A 13-year-old boy driving at almost 140km/h while his father slept in the passenger seat tried to fool police into thinking he was his older brother - but he couldn't spell his name.

Police say the boy lacked the cognitive skills to drive and the incident was "a disaster waiting to happen".

An attack of gout is being blamed for the father relinquishing the wheel to his young son, as the pair were driving home to Huntly from a school camp on Friday afternoon.

Their Honda sedan was pulled over by a highway patrol officer on State Highway 1B near Taupiri in the Waikato about 1.45pm.

The boy tried to give his older brother's name, but when he spelt it incorrectly police became suspicious and he eventually came clean.

The father told police his son had been driving because he was suffering from gout - a disease caused by a build-up of uric acid in the blood, and marked by sudden and painful attacks.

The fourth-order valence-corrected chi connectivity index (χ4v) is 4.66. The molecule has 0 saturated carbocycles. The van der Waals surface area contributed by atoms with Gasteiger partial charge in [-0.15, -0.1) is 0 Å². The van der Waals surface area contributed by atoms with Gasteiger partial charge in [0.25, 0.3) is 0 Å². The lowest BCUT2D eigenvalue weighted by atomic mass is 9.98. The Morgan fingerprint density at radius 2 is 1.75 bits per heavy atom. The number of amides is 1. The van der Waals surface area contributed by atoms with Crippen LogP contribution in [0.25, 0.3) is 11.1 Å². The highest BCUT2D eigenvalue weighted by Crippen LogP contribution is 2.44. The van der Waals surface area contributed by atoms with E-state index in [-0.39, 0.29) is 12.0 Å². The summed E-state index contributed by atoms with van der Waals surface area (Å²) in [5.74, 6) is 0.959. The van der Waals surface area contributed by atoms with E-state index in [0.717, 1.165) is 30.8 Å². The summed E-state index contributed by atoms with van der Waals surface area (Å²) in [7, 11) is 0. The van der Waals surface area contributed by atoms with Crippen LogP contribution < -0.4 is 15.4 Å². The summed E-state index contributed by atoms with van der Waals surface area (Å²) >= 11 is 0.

Waikato road policing manager Leo Tooman said the man's foot did appear to be swollen - a common symptom of the ailment.

The officer made the father drive the rest of the way home.

The incident was "a disaster waiting to happen", Mr Tooman said.

"Most 13-year-olds simply don't have the cognitive skills to take in the big picture - this is totally unacceptable behaviour."

The man has been charged with aiding and abetting an unlicensed driver and will appear in the Huntly District Court this week. His son has been referred to youth aid.

"The father may feel he's woken up from a bad dream now that he's facing charges," Mr Tooman said.

"But imagine the potential nightmare that could have occurred if they'd crashed at that speed."